Turn-Taking Communication

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A Turn-Taking Communication is a turn-taking session (multi-agent) that is a communication session.



  • (Wikipedia, 2017) ⇒ https://en.wikipedia.org/wiki/turn-taking Retrieved:2017-10-7.
    • Turn-taking is a type of organization in conversation and discourse where participants speak one at a time in alternating turns. In practice, it involves processes for constructing contributions, responding to previous comments, and transitioning to a different speaker, using a variety of linguistic and non-linguistic cues.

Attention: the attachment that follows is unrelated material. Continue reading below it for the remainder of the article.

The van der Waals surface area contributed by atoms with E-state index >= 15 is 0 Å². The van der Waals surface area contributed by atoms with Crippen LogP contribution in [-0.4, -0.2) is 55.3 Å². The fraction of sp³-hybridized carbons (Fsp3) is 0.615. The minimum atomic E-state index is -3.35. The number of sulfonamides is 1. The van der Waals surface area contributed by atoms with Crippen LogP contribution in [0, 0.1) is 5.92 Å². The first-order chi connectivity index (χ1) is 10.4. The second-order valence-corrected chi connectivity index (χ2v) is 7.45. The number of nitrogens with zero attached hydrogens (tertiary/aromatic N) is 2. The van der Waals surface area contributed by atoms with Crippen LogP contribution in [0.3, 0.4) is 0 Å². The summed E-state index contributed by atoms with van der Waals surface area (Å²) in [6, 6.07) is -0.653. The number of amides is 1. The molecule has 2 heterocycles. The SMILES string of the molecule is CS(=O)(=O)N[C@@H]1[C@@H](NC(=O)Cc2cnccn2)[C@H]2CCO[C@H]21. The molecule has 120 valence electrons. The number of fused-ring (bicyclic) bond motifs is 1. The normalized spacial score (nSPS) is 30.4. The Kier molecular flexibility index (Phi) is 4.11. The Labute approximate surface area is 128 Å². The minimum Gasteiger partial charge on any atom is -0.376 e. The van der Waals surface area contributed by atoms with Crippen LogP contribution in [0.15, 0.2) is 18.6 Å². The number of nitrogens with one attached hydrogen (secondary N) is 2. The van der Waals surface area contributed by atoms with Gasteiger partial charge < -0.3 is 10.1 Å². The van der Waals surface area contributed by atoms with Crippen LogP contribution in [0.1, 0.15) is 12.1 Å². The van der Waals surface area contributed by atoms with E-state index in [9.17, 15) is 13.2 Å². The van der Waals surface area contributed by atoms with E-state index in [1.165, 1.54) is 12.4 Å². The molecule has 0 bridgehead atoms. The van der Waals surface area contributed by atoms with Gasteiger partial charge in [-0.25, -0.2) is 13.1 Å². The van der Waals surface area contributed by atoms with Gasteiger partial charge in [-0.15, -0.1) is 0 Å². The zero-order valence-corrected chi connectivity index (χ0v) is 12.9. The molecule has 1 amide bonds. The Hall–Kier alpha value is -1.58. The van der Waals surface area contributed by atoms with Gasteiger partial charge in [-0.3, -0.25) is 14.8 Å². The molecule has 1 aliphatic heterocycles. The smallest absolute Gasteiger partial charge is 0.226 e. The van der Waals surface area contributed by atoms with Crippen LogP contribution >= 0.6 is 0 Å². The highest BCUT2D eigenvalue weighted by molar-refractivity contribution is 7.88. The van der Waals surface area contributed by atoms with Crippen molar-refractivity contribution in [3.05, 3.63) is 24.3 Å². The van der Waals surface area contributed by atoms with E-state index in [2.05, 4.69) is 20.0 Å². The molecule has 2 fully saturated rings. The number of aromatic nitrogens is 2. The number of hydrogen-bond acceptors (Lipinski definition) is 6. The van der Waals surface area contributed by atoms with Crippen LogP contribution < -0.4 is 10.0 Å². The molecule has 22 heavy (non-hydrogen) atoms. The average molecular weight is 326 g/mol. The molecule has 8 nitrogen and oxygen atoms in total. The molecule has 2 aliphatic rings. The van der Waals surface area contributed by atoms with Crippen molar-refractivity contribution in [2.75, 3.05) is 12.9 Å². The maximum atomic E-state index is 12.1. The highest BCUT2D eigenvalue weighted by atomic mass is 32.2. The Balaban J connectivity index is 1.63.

While the structure is generally universal, turn-taking conventions vary by culture and community. Conventions vary in many ways, such as how turns are distributed, how transitions are signaled, or how much overlapping is acceptable. In many contexts, conversation turns are a valuable means to participate in social life and have been subject to competition. It is often thought that turn-taking strategies differ by gender; consequently, turn-taking has been a topic of intense examination in gender studies. While early studies supported gendered stereotypes, such as men interrupting more than women and women talking more than men, recent research has found mixed evidence of gender-specific conversational strategies, and few overarching patterns have emerged.